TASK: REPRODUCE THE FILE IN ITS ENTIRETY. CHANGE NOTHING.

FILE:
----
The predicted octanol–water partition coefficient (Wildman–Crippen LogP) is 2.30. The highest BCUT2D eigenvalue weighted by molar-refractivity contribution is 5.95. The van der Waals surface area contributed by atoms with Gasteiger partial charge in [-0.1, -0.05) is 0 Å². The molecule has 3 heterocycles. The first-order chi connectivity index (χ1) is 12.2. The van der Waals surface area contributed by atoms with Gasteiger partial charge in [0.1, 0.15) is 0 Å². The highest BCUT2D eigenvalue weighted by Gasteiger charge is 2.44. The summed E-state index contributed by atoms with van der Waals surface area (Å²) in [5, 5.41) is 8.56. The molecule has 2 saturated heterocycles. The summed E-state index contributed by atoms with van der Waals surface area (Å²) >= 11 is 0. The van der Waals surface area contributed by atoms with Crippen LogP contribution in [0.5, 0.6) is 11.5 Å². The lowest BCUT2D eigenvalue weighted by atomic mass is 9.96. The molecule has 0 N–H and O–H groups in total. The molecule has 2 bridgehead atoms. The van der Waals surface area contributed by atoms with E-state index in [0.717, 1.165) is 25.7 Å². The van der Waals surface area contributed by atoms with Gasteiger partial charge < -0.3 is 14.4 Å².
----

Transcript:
The predicted octanol–water partition coefficient (Wildman–Crippen LogP) is 2.30. The highest BCUT2D eigenvalue weighted by molar-refractivity contribution is 5.95. The van der Waals surface area contributed by atoms with Gasteiger partial charge in [-0.1, -0.05) is 0 Å². The molecule has 3 heterocycles. The first-order chi connectivity index (χ1) is 12.2. The van der Waals surface area contributed by atoms with Gasteiger partial charge in [0.1, 0.15) is 0 Å². The highest BCUT2D eigenvalue weighted by Gasteiger charge is 2.44. The summed E-state index contributed by atoms with van der Waals surface area (Å²) in [5, 5.41) is 8.56. The molecule has 2 saturated heterocycles. The summed E-state index contributed by atoms with van der Waals surface area (Å²) >= 11 is 0. The van der Waals surface area contributed by atoms with Crippen LogP contribution in [0.5, 0.6) is 11.5 Å². The lowest BCUT2D eigenvalue weighted by atomic mass is 9.96. The molecule has 0 N–H and O–H groups in total. The molecule has 2 bridgehead atoms. The van der Waals surface area contributed by atoms with E-state index in [0.717, 1.165) is 25.7 Å². The van der Waals surface area contributed by atoms with Gasteiger partial charge < -0.3 is 14.4 Å².